White Boy Tacos
TACO BOUT TASTY
White Boy Tacos is not your typical taco stand. Helmed by Ben McMillan, the white boy in question, White Boy Tacos churns out unique tacos with a bold philosophy, putting this taqueria into a category unto itself. “I saw a market for quality tacos with good ingredients that didn’t cost an arm and a leg,” says McMillan, the chef, and owner. “And because I’m a white boy, it didn’t matter how authentic my tacos were, so I needed to make my own thing. I needed to stand out.”
Standout he does. Each of his tacos has a distinctive flavor profile all their own, each one excellent in their own way. “The Rooster Cogburn”, named after John Wayne’s cowboy character in “True Grit”, has steak and hashbrowns, as Ben associates the character with a “real meat and potatoes kind of guy.” “The Foghorn Leghorn” has sake-marinated chicken breast with scrambled eggs and is super delicious. “The Jane Goodall”, his vegetarian option of orange juice and chili-marinated tofu with grilled banana is delightful. Not too sweet and filling, and “The Manuel Uribe”, made with bbq pork, bacon, and coleslaw, tastes like a 4th of July picnic wrapped up in a tortilla.
The tacos here are a perfect late night bite, halfway between breakfast and dinner, and exactly the kind of food you’re craving after a night of partying downtown. At his stall, McMillan is helped by Marcos, a downtown t-shirt vendor who moonlights as White Boy Tacos’ cook. Then there’s Ronnie who’s been coming to White Boy Tacos ever since they opened. He likes helping out and likes Ben, who’s been nothing but good to him. He acts, unofficially, as McMillan’s hype man, telling passersby just how good these White Boy Tacos are.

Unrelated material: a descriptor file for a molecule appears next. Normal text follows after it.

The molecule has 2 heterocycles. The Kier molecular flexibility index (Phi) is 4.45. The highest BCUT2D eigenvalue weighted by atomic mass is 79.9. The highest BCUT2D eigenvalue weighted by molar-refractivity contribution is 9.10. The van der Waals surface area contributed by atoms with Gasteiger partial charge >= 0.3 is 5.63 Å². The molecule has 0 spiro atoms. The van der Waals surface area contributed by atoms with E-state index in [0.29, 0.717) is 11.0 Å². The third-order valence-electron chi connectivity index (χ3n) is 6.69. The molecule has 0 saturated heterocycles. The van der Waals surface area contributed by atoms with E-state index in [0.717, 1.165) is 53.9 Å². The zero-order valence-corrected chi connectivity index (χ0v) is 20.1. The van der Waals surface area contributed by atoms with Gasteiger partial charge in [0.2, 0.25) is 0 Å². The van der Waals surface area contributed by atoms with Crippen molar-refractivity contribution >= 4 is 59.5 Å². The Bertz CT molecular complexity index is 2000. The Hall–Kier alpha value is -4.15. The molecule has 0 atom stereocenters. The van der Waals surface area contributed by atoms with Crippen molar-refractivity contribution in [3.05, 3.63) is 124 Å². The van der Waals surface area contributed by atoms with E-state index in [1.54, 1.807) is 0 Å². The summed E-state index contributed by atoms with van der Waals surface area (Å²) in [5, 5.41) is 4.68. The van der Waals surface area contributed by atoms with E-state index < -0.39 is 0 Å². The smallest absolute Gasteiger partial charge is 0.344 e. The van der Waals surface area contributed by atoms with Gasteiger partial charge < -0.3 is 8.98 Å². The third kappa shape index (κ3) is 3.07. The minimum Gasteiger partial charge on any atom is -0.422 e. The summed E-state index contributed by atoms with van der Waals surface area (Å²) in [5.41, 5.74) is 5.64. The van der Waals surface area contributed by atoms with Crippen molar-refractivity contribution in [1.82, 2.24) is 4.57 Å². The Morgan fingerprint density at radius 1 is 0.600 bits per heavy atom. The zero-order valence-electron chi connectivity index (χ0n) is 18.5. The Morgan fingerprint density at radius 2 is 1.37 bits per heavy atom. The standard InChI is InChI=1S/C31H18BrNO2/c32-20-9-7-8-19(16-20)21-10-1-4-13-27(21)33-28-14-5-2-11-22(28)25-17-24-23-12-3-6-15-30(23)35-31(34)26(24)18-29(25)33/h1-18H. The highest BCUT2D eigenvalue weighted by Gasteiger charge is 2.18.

McMillan seems to be on a first name basis with many of the homeless men and women who walk past his stall. He treats them — as he treats everyone — with respect. It’s baked into his small businesses ethos: for every $8 someone spends at his stall (which is the cost of a burrito, or $9 for three tacos), he gives them a coupon for a free taco, encouraging them to hand it out to someone on the street.
“I live in downtown, I work here, I see homelessness every day,” Ben says. “If I can get everyone involved, if they can touch the problem, it spreads awareness.”
“I like taking care of people,” he continues. “I don’t want to just serve food. The personal aspect is really important to me. This stall is the culmination of my dreams and influences and everything that LA has afforded me.”
Backed by his delicious tacos and his strong business ethos, McMillan and his stand are serving up something special.
Written By Abel Horwitz
Photographed By Jack Stutz